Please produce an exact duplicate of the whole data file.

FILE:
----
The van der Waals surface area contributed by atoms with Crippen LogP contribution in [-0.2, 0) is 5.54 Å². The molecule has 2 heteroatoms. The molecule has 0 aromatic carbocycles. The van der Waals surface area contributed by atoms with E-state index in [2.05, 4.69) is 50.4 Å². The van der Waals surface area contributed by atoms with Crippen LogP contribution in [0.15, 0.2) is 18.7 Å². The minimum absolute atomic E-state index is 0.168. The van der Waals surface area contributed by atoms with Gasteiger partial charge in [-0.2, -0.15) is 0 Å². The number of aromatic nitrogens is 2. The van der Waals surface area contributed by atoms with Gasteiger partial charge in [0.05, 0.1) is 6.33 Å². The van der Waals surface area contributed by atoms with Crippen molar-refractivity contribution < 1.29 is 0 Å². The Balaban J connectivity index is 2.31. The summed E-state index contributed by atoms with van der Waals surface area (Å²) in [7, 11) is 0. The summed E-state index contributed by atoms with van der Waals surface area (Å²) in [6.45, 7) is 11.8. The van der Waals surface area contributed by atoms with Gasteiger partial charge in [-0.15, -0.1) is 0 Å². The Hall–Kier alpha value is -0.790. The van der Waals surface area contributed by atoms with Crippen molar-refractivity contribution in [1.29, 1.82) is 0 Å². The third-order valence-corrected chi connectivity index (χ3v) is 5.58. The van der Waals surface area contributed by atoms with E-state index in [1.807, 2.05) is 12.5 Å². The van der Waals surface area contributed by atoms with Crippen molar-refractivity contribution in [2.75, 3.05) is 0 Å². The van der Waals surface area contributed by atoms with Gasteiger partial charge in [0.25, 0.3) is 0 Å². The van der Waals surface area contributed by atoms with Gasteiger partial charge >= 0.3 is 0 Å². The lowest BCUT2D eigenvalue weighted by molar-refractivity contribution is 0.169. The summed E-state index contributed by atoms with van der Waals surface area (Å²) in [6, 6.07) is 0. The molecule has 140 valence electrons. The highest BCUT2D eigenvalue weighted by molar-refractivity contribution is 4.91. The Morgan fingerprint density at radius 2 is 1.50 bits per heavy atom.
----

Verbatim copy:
The van der Waals surface area contributed by atoms with Crippen LogP contribution in [-0.2, 0) is 5.54 Å². The molecule has 2 heteroatoms. The molecule has 0 aromatic carbocycles. The van der Waals surface area contributed by atoms with E-state index in [2.05, 4.69) is 50.4 Å². The van der Waals surface area contributed by atoms with Crippen LogP contribution in [0.15, 0.2) is 18.7 Å². The minimum absolute atomic E-state index is 0.168. The van der Waals surface area contributed by atoms with Gasteiger partial charge in [-0.2, -0.15) is 0 Å². The number of aromatic nitrogens is 2. The van der Waals surface area contributed by atoms with Gasteiger partial charge in [0.05, 0.1) is 6.33 Å². The van der Waals surface area contributed by atoms with Crippen molar-refractivity contribution < 1.29 is 0 Å². The Balaban J connectivity index is 2.31. The summed E-state index contributed by atoms with van der Waals surface area (Å²) in [7, 11) is 0. The summed E-state index contributed by atoms with van der Waals surface area (Å²) in [6.45, 7) is 11.8. The van der Waals surface area contributed by atoms with Gasteiger partial charge in [-0.15, -0.1) is 0 Å². The Hall–Kier alpha value is -0.790. The van der Waals surface area contributed by atoms with Crippen molar-refractivity contribution in [1.29, 1.82) is 0 Å². The third-order valence-corrected chi connectivity index (χ3v) is 5.58. The van der Waals surface area contributed by atoms with E-state index in [1.807, 2.05) is 12.5 Å². The van der Waals surface area contributed by atoms with Crippen molar-refractivity contribution in [2.75, 3.05) is 0 Å². The van der Waals surface area contributed by atoms with Gasteiger partial charge in [0.25, 0.3) is 0 Å². The van der Waals surface area contributed by atoms with Gasteiger partial charge >= 0.3 is 0 Å². The lowest BCUT2D eigenvalue weighted by molar-refractivity contribution is 0.169. The summed E-state index contributed by atoms with van der Waals surface area (Å²) in [6, 6.07) is 0. The molecule has 140 valence electrons. The highest BCUT2D eigenvalue weighted by molar-refractivity contribution is 4.91. The Morgan fingerprint density at radius 2 is 1.50 bits per heavy atom.